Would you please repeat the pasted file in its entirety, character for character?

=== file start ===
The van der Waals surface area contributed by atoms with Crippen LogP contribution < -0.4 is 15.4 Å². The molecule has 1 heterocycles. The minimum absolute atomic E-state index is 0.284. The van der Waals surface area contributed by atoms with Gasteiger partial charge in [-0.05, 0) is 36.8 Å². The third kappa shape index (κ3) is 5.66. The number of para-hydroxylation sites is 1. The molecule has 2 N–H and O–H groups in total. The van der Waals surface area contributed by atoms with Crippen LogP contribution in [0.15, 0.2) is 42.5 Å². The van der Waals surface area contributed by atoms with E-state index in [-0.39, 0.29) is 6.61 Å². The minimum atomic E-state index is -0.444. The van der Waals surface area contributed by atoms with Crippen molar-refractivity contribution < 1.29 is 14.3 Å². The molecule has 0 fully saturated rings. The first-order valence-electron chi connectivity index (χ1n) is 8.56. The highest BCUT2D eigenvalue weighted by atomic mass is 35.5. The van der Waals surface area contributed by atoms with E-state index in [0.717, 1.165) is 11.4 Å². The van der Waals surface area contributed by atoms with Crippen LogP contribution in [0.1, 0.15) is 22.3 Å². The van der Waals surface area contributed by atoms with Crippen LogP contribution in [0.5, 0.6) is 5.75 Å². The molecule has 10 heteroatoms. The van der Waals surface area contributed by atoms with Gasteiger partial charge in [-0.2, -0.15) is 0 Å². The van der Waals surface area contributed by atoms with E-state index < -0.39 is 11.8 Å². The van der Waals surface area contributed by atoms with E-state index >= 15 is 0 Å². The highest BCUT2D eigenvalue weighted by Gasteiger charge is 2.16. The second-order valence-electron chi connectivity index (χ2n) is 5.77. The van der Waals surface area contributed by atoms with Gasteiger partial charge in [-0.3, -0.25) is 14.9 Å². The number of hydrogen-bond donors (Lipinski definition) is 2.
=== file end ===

The van der Waals surface area contributed by atoms with Crippen LogP contribution < -0.4 is 15.4 Å². The molecule has 1 heterocycles. The minimum absolute atomic E-state index is 0.284. The van der Waals surface area contributed by atoms with Gasteiger partial charge in [-0.05, 0) is 36.8 Å². The third kappa shape index (κ3) is 5.66. The number of para-hydroxylation sites is 1. The molecule has 2 N–H and O–H groups in total. The van der Waals surface area contributed by atoms with Crippen LogP contribution in [0.15, 0.2) is 42.5 Å². The van der Waals surface area contributed by atoms with E-state index in [-0.39, 0.29) is 6.61 Å². The minimum atomic E-state index is -0.444. The van der Waals surface area contributed by atoms with Crippen molar-refractivity contribution < 1.29 is 14.3 Å². The molecule has 0 fully saturated rings. The first-order valence-electron chi connectivity index (χ1n) is 8.56. The highest BCUT2D eigenvalue weighted by atomic mass is 35.5. The van der Waals surface area contributed by atoms with E-state index in [0.717, 1.165) is 11.4 Å². The van der Waals surface area contributed by atoms with Crippen LogP contribution in [0.1, 0.15) is 22.3 Å². The van der Waals surface area contributed by atoms with Crippen LogP contribution in [0.5, 0.6) is 5.75 Å². The molecule has 10 heteroatoms. The van der Waals surface area contributed by atoms with Gasteiger partial charge in [-0.2, -0.15) is 0 Å². The van der Waals surface area contributed by atoms with E-state index < -0.39 is 11.8 Å². The van der Waals surface area contributed by atoms with E-state index >= 15 is 0 Å². The highest BCUT2D eigenvalue weighted by Gasteiger charge is 2.16. The second-order valence-electron chi connectivity index (χ2n) is 5.77. The van der Waals surface area contributed by atoms with Gasteiger partial charge in [-0.3, -0.25) is 14.9 Å². The number of hydrogen-bond donors (Lipinski definition) is 2.